What a piece of ship: The ubiquitous shipping container house

“being trapped inside a giant steel box for a house design in the middle of summer on the Sunshine Coast is not exactly pleasant”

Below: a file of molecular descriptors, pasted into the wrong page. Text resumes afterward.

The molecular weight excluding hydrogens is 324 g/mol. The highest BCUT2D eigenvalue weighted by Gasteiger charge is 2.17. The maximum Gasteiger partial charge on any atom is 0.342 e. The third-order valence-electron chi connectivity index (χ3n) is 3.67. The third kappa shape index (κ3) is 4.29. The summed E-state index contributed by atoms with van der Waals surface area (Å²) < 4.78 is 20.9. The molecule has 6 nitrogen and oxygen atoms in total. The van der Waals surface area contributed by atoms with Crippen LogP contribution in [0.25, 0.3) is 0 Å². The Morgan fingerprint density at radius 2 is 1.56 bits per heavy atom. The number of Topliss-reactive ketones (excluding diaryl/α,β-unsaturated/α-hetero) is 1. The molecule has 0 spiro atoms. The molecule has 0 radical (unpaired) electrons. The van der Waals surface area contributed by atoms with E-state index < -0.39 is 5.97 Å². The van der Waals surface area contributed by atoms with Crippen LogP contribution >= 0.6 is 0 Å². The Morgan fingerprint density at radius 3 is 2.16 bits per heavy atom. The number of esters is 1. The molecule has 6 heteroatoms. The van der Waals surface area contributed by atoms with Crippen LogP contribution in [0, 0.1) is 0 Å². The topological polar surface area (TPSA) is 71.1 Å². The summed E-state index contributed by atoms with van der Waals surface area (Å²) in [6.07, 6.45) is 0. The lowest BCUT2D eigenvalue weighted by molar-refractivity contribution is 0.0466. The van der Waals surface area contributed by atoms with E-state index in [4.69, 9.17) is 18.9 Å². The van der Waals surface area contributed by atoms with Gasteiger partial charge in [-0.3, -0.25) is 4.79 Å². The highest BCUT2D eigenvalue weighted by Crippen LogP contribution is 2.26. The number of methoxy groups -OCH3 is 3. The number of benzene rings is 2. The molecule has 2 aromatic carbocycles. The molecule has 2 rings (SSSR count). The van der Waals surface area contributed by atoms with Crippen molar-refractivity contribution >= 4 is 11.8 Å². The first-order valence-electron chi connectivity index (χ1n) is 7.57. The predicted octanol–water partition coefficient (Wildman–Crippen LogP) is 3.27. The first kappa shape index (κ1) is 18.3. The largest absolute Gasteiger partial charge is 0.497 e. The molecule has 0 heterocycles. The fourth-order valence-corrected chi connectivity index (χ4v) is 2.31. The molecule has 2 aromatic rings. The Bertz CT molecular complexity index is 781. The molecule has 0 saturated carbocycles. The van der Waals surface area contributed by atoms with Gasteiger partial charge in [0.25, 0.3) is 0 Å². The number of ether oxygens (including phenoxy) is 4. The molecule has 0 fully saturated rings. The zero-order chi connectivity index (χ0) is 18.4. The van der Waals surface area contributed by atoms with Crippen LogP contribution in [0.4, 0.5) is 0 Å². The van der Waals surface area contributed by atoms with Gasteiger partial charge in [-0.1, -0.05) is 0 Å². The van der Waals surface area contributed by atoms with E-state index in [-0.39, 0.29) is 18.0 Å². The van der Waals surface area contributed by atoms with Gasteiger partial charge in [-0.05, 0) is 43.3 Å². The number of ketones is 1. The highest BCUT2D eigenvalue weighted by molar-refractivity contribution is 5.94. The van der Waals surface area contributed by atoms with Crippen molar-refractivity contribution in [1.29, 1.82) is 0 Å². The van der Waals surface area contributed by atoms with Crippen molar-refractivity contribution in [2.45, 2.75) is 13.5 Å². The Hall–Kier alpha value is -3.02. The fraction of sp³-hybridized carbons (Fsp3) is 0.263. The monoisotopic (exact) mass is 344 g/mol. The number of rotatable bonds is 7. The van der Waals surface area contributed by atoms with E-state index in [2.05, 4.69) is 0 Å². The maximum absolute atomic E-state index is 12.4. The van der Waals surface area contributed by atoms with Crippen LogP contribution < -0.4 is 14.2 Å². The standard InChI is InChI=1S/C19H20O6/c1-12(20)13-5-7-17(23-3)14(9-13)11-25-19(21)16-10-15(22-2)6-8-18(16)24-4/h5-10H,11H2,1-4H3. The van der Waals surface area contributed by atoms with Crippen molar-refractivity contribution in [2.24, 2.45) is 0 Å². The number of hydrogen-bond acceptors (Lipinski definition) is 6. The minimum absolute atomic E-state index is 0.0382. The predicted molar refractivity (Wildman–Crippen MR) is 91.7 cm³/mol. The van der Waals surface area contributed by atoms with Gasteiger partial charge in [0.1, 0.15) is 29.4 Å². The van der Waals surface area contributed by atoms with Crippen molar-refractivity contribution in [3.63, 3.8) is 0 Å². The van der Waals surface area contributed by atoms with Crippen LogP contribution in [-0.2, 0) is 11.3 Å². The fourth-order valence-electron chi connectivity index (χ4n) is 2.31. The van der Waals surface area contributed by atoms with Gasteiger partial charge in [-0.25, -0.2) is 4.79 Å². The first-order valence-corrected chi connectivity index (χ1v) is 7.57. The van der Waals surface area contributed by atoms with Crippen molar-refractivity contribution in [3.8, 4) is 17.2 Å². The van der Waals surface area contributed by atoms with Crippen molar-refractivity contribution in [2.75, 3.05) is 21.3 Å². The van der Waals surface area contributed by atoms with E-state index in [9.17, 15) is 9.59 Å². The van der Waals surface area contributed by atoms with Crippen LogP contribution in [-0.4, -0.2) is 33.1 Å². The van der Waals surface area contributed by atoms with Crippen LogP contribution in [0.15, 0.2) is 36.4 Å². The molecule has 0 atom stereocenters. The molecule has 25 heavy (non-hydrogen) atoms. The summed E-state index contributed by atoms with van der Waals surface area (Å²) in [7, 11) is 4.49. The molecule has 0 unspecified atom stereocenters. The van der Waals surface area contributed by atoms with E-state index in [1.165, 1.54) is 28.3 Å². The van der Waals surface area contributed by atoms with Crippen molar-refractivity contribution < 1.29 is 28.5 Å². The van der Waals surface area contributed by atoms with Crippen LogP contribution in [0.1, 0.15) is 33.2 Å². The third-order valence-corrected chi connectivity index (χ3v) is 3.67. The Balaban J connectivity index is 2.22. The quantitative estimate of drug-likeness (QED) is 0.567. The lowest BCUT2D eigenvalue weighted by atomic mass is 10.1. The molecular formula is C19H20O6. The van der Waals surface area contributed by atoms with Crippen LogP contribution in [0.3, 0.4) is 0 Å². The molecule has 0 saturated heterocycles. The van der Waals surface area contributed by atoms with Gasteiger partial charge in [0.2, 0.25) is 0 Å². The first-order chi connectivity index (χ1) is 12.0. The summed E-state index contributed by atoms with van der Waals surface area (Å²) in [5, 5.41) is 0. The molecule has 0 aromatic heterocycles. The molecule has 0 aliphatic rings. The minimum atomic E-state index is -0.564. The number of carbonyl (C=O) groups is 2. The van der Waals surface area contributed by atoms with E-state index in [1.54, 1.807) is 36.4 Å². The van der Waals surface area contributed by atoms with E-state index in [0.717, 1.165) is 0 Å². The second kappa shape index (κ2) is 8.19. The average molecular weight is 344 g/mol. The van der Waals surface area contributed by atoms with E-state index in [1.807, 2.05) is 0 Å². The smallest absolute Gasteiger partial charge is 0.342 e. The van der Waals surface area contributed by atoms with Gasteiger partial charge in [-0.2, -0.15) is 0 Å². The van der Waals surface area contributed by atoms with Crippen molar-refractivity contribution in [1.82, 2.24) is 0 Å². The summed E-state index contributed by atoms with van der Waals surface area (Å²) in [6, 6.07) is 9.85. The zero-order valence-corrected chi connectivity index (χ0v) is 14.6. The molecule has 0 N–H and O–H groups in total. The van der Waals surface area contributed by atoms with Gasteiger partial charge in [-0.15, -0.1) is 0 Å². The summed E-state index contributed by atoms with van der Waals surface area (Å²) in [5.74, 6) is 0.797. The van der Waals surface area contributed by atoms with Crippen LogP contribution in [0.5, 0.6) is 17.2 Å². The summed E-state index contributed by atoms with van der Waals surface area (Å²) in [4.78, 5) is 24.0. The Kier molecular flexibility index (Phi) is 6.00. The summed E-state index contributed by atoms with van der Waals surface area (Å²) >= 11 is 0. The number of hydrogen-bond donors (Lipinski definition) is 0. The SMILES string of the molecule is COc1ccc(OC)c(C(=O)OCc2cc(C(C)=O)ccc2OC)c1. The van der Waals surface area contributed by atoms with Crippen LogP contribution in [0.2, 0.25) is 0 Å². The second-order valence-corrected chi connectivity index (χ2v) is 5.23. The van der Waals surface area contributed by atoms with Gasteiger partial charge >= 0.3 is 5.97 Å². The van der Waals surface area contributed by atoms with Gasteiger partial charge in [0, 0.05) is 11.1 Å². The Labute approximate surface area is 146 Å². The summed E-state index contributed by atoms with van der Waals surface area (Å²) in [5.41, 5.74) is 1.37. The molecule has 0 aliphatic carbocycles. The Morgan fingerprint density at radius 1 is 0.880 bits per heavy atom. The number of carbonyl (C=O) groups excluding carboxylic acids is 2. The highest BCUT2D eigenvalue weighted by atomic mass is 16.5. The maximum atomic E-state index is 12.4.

It seems everyone is jumping on the ubiquitous shipping container home design band wagon these days, any time I foolishly open my mouth and let it slip that I work in architecture it seems someone has discovered “Industrial Chic” and specifically shipping containers, they cannot wait to preach the good word and inform you how they are single handedly changing the world, not only have I heard this diatribe a million times already I was actually well aware of shipping container homes, it’s both done to death and impractical. On the surface, it is seemingly both logical and sustainable to employ cargo container as a green alternatives to traditional building structures.There are growing numbers of unused containers, left overs from all the cheap plastic rubbish we import daily from China. Costs prohibit shipping empty boxes back to the point of origin (it’s often cheaper to buy new ones than have the old ones returned) – the result is a mountain of multicoloured surplus steel boxes pilled high in ports like giant Jenga sets. Shipping container architecture or “cargotecture” as some creative genius has recently started labelling it, is appealing due to abundant availability, strength, durability, aesthetics and cost (most sell second hand for around $1,000-$2000) – The taller containers, which are more suitable to being adapted into habitable building designs known as ‘high cubic’ (2.5-2.6m high as opposed to standard internal container just under 2.4m) these higher ceiling varieties are a lot more expensive, even more expensive are the high cubic with side opening bifold type doors you can expect to pay closer to $8000 or more for these. Container house designs sure make for pretty images in luxury house design magazines, sustainable house design blogs and on better homes and gardens, but how is it experienced in the real world inhabited by humans not plastic mannequins? Individual containers create awkward spaces; long narrow rectangles with very low ceilings (especially if you add insulation and a battened ceiling above) . A series of containers can be combined to expand the width and interior volume, but cutting, grinding and welding steel is energy intensive plus these steel containers are often coated with toxic chemicals in order to make them salt resistant and durable during ocean transport – think chromate, phosphorous, and lead-based paints. Factor in the energy required to make these home designs habitable; sandblasting the entire structure, burning openings for doors and windows with plasma torches not to mention, custom waterproof flashings and insulation. Having spent just over two weeks in a shipping container myself in the Northern Territory I can tell you claustrophobia doesn’t quiet cover it, I truly knew the meaning of the term cabin fever by the end of my stay the dimensions are not practical for living and the occupant starts  to feel like a maximum security prisoner confined to their cell after a while, people try to say they’re cozy but thats not how I would describe it. I feel shipping container home designs are not so great especially in hot sub-tropical regions such as the sunshine coast– being trapped inside a giant steel box in the middle of summer is not exactly pleasant. Having said that there are a few container housing projects that I know of have had good outcomes, but they are rare.